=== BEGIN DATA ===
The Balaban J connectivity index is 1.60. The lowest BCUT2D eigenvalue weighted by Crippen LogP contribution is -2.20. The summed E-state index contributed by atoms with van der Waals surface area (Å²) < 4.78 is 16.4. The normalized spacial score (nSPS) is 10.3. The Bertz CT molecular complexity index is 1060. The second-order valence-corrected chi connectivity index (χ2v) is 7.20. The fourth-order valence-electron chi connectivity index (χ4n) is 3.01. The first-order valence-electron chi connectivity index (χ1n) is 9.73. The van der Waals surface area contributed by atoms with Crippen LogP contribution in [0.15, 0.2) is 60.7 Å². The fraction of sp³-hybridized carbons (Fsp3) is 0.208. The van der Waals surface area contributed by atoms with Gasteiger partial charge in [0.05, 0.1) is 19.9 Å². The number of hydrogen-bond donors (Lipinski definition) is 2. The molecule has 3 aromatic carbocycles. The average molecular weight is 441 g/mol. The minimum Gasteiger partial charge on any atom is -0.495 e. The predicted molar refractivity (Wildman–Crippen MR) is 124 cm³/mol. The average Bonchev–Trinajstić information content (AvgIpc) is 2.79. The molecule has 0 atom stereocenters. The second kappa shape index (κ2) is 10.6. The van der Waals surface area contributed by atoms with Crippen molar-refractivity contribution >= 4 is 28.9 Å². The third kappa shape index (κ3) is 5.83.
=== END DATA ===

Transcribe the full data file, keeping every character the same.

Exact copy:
The Balaban J connectivity index is 1.60. The lowest BCUT2D eigenvalue weighted by Crippen LogP contribution is -2.20. The summed E-state index contributed by atoms with van der Waals surface area (Å²) < 4.78 is 16.4. The normalized spacial score (nSPS) is 10.3. The Bertz CT molecular complexity index is 1060. The second-order valence-corrected chi connectivity index (χ2v) is 7.20. The fourth-order valence-electron chi connectivity index (χ4n) is 3.01. The first-order valence-electron chi connectivity index (χ1n) is 9.73. The van der Waals surface area contributed by atoms with Crippen LogP contribution in [0.15, 0.2) is 60.7 Å². The fraction of sp³-hybridized carbons (Fsp3) is 0.208. The van der Waals surface area contributed by atoms with Gasteiger partial charge in [0.05, 0.1) is 19.9 Å². The number of hydrogen-bond donors (Lipinski definition) is 2. The molecule has 3 aromatic carbocycles. The average molecular weight is 441 g/mol. The minimum Gasteiger partial charge on any atom is -0.495 e. The predicted molar refractivity (Wildman–Crippen MR) is 124 cm³/mol. The average Bonchev–Trinajstić information content (AvgIpc) is 2.79. The molecule has 0 atom stereocenters. The second kappa shape index (κ2) is 10.6. The van der Waals surface area contributed by atoms with Crippen molar-refractivity contribution >= 4 is 28.9 Å². The third kappa shape index (κ3) is 5.83.